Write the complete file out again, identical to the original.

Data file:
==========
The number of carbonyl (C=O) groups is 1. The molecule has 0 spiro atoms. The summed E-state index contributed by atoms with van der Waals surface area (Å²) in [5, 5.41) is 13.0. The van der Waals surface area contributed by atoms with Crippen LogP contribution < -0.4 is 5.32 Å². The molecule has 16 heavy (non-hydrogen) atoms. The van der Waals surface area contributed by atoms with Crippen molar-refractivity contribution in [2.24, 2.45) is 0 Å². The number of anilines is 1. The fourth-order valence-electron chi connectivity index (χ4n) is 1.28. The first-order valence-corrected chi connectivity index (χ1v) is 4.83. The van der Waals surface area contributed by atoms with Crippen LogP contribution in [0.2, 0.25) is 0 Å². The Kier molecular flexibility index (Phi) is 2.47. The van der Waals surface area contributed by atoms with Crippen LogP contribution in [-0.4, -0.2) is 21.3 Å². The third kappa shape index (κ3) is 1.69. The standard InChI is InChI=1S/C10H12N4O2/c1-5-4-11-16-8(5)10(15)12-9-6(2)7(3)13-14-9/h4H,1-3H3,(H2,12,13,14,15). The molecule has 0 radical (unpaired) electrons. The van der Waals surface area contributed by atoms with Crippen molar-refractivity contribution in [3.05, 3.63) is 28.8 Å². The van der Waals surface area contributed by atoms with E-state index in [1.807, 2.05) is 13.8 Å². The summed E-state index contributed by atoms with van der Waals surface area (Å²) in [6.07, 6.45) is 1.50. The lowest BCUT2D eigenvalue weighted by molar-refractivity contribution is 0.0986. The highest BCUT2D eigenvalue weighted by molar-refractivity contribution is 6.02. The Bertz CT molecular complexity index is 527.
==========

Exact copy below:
The number of carbonyl (C=O) groups is 1. The molecule has 0 spiro atoms. The summed E-state index contributed by atoms with van der Waals surface area (Å²) in [5, 5.41) is 13.0. The van der Waals surface area contributed by atoms with Crippen LogP contribution < -0.4 is 5.32 Å². The molecule has 16 heavy (non-hydrogen) atoms. The van der Waals surface area contributed by atoms with Crippen molar-refractivity contribution in [2.24, 2.45) is 0 Å². The number of anilines is 1. The fourth-order valence-electron chi connectivity index (χ4n) is 1.28. The first-order valence-corrected chi connectivity index (χ1v) is 4.83. The van der Waals surface area contributed by atoms with Crippen LogP contribution in [0.2, 0.25) is 0 Å². The Kier molecular flexibility index (Phi) is 2.47. The van der Waals surface area contributed by atoms with Crippen LogP contribution in [-0.4, -0.2) is 21.3 Å². The third kappa shape index (κ3) is 1.69. The standard InChI is InChI=1S/C10H12N4O2/c1-5-4-11-16-8(5)10(15)12-9-6(2)7(3)13-14-9/h4H,1-3H3,(H2,12,13,14,15). The molecule has 0 radical (unpaired) electrons. The van der Waals surface area contributed by atoms with Crippen molar-refractivity contribution in [3.05, 3.63) is 28.8 Å². The van der Waals surface area contributed by atoms with E-state index in [1.807, 2.05) is 13.8 Å². The summed E-state index contributed by atoms with van der Waals surface area (Å²) in [6.07, 6.45) is 1.50. The lowest BCUT2D eigenvalue weighted by molar-refractivity contribution is 0.0986. The highest BCUT2D eigenvalue weighted by molar-refractivity contribution is 6.02. The Bertz CT molecular complexity index is 527.